In addition, he has worked with an overlay, reconstruction and resurface of the 600 miles of highway at least once -- and some areas three times. During his tenure, the DOT rebuilt I-29 from Sioux City to Beresford.
Peterson isn’t the only engineer leaving the DOT ranks in the coming days.
”We have 12 area engineers, so we call them the Dirty Dozen,’ he joked. ”Three of us are leaving June 8, from Watertown, Huron and Yankton, with (a combined) 110 years of service.’
South Dakota Transportation Secretary Darin Bergquist has worked with Peterson since first joining the SDDOT nearly 17 years ago, and he said the Yankton engineer will definitely be missed.
”Ron is one of those guys that you just love to work with, because no matter what was needed or needed to be done, Ron just made it happen without complaint,’ Bergquist told the Yankton Press and Dakotan (http://bit.ly/1cy9xs8 ). ”He was also the type of guy that didn’t hesitate to go `above and beyond’ when needed, as evidenced by all the time and effort he and his staff put in to deal with the flooding, just as an example.’
In addition, Peterson’s personality enabled him to excel as an area engineer, Bergquist said.
”Ron was able to effectively communicate and develop strong working relationships with all the various groups he interacted with,’ the secretary said.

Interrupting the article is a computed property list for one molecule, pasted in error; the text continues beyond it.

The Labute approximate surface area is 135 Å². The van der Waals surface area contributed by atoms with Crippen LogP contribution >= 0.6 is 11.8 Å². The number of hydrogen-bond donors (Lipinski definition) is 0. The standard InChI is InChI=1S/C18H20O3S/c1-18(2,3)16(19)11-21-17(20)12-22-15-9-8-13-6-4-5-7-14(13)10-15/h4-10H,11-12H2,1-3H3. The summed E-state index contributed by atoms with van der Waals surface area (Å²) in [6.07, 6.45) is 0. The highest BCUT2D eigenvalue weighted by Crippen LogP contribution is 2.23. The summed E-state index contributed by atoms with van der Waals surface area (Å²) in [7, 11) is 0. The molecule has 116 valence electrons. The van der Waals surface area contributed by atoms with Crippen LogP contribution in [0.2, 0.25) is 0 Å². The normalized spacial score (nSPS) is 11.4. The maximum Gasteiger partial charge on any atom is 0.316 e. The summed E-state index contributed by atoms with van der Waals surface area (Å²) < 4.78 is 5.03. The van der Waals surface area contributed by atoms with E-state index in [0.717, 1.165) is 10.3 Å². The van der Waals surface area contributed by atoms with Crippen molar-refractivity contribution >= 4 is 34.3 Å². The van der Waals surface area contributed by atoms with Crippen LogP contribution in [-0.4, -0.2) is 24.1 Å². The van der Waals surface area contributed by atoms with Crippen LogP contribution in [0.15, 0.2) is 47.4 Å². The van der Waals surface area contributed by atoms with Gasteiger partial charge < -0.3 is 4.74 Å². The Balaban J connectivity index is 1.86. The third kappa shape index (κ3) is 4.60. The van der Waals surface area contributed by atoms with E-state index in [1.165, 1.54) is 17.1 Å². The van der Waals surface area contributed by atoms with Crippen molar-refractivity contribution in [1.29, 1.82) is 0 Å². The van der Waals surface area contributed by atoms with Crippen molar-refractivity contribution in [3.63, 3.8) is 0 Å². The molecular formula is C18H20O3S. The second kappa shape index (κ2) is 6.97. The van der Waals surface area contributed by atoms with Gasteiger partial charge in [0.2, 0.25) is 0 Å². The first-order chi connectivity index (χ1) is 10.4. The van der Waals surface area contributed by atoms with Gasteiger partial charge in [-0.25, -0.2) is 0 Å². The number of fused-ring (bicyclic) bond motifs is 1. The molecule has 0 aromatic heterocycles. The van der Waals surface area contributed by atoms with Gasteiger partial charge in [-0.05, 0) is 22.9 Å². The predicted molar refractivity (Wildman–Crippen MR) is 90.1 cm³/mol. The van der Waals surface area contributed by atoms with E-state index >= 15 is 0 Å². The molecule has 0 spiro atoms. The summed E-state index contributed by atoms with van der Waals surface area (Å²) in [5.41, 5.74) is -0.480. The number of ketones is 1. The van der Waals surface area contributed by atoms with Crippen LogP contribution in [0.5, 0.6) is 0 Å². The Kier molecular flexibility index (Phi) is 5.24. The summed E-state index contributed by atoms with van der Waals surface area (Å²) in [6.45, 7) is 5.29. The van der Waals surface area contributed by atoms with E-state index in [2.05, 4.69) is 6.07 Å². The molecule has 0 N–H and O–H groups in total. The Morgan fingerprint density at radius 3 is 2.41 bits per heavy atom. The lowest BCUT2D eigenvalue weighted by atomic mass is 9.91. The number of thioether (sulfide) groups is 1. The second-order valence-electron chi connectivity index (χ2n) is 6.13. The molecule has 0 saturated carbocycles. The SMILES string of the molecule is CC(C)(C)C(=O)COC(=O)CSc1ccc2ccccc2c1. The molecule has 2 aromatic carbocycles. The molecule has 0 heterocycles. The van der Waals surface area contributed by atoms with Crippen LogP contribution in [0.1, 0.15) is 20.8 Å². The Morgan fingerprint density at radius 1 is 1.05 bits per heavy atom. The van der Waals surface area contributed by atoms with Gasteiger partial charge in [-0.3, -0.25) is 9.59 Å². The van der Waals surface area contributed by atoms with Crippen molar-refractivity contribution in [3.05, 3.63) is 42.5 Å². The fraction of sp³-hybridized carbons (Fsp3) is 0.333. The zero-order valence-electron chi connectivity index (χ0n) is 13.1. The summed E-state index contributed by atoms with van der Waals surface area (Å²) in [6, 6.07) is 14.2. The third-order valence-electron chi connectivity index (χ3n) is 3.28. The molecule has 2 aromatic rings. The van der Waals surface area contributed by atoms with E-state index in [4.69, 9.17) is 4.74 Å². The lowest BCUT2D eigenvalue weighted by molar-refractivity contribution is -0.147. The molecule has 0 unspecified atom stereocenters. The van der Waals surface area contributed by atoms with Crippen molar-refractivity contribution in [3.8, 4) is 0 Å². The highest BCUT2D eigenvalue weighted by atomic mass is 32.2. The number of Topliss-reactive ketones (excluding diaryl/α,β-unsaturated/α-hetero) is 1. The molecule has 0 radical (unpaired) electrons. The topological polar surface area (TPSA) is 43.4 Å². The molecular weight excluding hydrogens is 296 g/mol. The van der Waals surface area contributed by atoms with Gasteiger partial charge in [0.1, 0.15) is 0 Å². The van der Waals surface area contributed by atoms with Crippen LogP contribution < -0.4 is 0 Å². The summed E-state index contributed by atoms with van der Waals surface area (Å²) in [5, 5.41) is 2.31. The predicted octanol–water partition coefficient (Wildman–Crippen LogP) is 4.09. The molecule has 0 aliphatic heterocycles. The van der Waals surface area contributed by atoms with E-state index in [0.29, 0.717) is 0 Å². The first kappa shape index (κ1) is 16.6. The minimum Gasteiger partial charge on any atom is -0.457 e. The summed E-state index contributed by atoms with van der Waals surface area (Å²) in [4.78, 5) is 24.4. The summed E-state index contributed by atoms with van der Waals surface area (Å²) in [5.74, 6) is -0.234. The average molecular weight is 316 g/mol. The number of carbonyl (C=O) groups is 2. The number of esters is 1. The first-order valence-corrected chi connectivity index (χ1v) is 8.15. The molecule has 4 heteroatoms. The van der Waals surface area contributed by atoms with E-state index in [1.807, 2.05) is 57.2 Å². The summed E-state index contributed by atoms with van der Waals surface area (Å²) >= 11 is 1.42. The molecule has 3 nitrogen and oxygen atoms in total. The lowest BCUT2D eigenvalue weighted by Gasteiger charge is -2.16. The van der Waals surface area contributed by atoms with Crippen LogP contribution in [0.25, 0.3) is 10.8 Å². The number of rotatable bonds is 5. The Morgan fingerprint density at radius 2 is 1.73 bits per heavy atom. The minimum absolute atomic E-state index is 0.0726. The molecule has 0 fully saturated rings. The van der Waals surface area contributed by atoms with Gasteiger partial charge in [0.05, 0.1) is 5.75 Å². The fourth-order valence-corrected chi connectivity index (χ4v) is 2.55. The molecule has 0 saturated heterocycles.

Those groups, Bergquist said, included Peterson’s engineering, maintenance and administrative staff; consultants and contractors; all those he worked with within the Department of Transportation; local government entities; and citizens and the traveling public.
”When you think about all the miles of streets, highways, interstate and interchanges Ron had a hand in building and maintaining in that part of the state, he really had a tremendous and long lasting impact on the state and its citizens!’ Bergquist added.
For Peterson, working at the Yankton DOT office represented a homecoming.
After graduating from Wakonda High School, he attended South Dakota State University in Brookings and graduated in December 1971 with a civil engineering degree.
Peterson began his DOT career in February 1972, spending 10 months in Brookings and six months in Pierre for training programs. He returned to his southeast South Dakota roots when he joined the Yankton office in spring 1973, starting as a project engineer and moving through the ranks until becoming area engineer in 1999.